A investigational drug being developed by Corbus Pharmaceuticals Holding, Inc. to treat systemic sclerosis was granted orphan drug designation by the U.S. Food and Drug Administration (FDA). The drug that received the status, resunab, is Corbus’ lead drug candidate, as the company is focused on developing new treatments to address rare, chronic, and severe inflammatory and fibrotic conditions.
Resunab is a novel synthetic oral drug with anti-inflammatory and anti-fibrotic proprieties, expected to treat chronic conditions, such as systemic sclerosis, or scleroderma, among others. By receiving the FDA orphan drug designation, Corbus may receive seven years of marketing exclusivity following the approval of resunab, as well as other incentives, such as federal grants, tax credits or reduced fees.
The FDA awards the orphan drug designation to promising drug treatments or biologic products expected to effectively prevent, diagnose or treat rare conditions that affects less than 200,000 patients in the United States. Resunab was already studied in pre-clinical and phase 1 studies that revealed its safety, tolerability and pharmacokinetic profile, and the FDA had already approved Corbus’ investigational new drug application (“IND”) for systemic sclerosis.
“We are very pleased to receive FDA Orphan Drug Designation for Resunab in systemic sclerosis,” stated in a press release the company’s CEO and director Yuval Cohen, PhD. “This is an important regulatory milestone for the company and a significant step forward in our clinical development of Resunab targeting this rare disease associated with such a critical unmet need for safe and effective therapeutics.”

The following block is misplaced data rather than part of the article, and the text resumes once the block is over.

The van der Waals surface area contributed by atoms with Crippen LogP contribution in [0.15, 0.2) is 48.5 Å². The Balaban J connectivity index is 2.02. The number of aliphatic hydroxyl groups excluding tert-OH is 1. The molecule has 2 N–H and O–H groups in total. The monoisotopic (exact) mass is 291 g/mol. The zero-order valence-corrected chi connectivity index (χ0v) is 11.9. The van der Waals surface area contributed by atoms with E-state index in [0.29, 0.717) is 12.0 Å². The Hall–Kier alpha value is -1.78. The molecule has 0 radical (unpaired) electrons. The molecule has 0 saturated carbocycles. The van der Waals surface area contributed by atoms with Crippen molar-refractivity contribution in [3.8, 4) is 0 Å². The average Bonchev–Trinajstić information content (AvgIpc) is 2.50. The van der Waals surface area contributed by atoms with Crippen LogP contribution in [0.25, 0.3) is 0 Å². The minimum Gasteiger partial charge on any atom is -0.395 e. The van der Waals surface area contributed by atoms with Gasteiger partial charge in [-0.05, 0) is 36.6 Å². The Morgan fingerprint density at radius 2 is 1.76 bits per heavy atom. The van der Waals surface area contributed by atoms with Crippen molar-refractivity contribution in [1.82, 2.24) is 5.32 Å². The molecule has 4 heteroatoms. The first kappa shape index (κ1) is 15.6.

“Based on its novel mechanism of action of triggering the inflammatory resolution pathway, we believe Resunab has the potential to become an important therapy for systemic sclerosis patients as well as other diseases in which chronic inflammation and fibrosis persist,” added Cohen. The company expects Resunab to become an effective treatment for systemic sclerosis and bring new hope for SSc patients with unmet medical needs.
There is currently no drug treatments approved by the FDA to treat systemic sclerosis, which is a chronic and severe inflammatory condition that causes fibrosis of both the skin and internal organs, becoming life-threatening as it progresses. The disease affects mainly women in mid-life and is associated with high morbidity and mortality rates.
Last March, Yuval Cohen spoke to Scleroderma News in an exclusive interview, explaining implications of developing resunab and bring it to the markets to treat diffuse cutaneous systemic sclerosis, the most severe form of scleroderma. The company had just been cleared by the FDA to initiate its phase 2 clinical trials, which was planned to include 36 patients and monitor adverse side effects resunab treatment.